This is an unexpectedly odd psychological thriller from 1981.
Okay, well, actually, I guess the technical term for this film would be “slasher” because it does feature a dark secret from the past and a series of gruesome murders and some 20-something teenagers getting naked. That said, calling this movie a slasher brings to mind thoughts of Friday the 13th and Halloween and, as much as I’ve defended those films in the past, it’s hard to compare them to a film like Butcher, Baker, Nightmare Maker. Nor is the film comparable to more giallo-influenced slashers that came out in the late 70s and the early 80s. The identity of the murderer is revealed too early for that.
The murderer is Cheryl Roberts (Susan Tyrrell), who may seem like a perfectly normal suburban widow but who has some bad habits. For instance, when she’s sexually rejected by television repairman Phil Brody (Caskey Swaim), she reacts by grabbing a knife and stabbing him to death in the kitchen. When the police arrive, she says that he attempted to rape her. When it’s later revealed to her that Phil was gay and in a committed relationship with the local high school basketball coach, she snaps that “Homosexuals are very sick people!” Cheryl goes on to murder several more people, all because she views them as a threat to her relationship with her nephew, Billy (Jimmy McNichol).
Billy is a senior in high school. His parents died in a mysterious car crash when he was an infant and he’s been raised by his aunt Cheryl. Billy has an opportunity to go away to college on a basketball scholarship but Cheryl isn’t happy about that. Cheryl never wants Billy to leave and she’s not above drugging his milk to make sure that he has a bad game while the college scouts are watching. Cheryl is also not happy that Billy has a girlfriend, Julia (Julia Duffy). When she finds out that Billy and Julie are sexually active, Cheryl’s response is to trap Julia in the basement.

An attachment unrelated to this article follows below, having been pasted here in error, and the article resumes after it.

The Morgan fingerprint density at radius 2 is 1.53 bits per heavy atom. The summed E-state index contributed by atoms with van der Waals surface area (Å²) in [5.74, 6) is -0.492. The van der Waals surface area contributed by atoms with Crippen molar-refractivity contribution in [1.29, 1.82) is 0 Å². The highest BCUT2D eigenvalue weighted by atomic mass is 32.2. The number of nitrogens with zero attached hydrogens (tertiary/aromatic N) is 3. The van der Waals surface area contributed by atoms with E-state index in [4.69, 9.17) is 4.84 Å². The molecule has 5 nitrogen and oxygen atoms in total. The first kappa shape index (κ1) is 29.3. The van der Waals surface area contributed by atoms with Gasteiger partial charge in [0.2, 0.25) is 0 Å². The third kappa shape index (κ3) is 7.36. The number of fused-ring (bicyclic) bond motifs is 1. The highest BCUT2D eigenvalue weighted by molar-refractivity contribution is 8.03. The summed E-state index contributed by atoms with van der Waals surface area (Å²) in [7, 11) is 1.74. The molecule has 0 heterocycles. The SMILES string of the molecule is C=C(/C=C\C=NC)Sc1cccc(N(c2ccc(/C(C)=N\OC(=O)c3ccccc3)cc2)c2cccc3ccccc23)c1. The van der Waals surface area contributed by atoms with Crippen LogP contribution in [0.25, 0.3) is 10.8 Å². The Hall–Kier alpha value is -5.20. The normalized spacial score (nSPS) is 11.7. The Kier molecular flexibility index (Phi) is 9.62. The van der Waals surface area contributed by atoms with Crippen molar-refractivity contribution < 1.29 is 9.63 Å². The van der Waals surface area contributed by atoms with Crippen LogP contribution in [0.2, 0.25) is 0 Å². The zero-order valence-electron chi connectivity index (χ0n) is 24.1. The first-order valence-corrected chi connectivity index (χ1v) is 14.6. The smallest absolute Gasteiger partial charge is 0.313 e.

Aunt Cheryl is not Billy’s only problem. There’s also Detective Joe Carlson (Bo Svenson). Carlson has been assigned to investigate the murder of Phil and he quickly becomes fixated on the fact that Phil was gay and that he was in a relationship with Billy’s coach, Tom Landers (Steve Eastin). Despite all of the evidence that Cheryl’s killing people left and right, Carlson becomes obsessed with proving that Billy’s gay and that he murdered Phil as the result of a love triangle. It quickly becomes clear that Carlson, who brags about his own military service, is incapable of going for more than five minutes without accusing someone of being gay. (Of course, Carlson never says “gay.” Instead, he uses a slur that begins with the letter F and he uses it a lot.)
What sets this film apart from other horror films of the era is that the rampant homophobia is not played for laughs or for shock value. Traditionally, being gay in a 1980s horror film meant that the character was either going to be held up as an object of ridicule or, in many cases, turn out to be the murderer. Instead, in Butcher, Baker, Nightmare Maker, the gay characters are literally the only fully sympathetic people in the entire film. Instead, the film’s villains are homophobes like Carlson, Cheryl, and Eddie (Bill Paxton!), a bully who gives Billy a hard time over his friendship with the coach. As many people as Cheryl kills over the course of the film, the bigger monster is Carlson, who is so determined to indulge his prejudices that he’s blind to everything that’s happening in front of him.
It makes for an unexpectedly thoughtful slasher film. Butcher, Baker, Nightmare Maker has its flaws, to be sure. I wish, for instance, that Julia and Billy weren’t such bland characters. (They’re well-acted but neither is written with much depth.) There’s some pacing issues as well. But overall, this is an unexpectedly good thriller which features two horrifyingly plausible performances from Susan Tyrrell and Bo Svenson.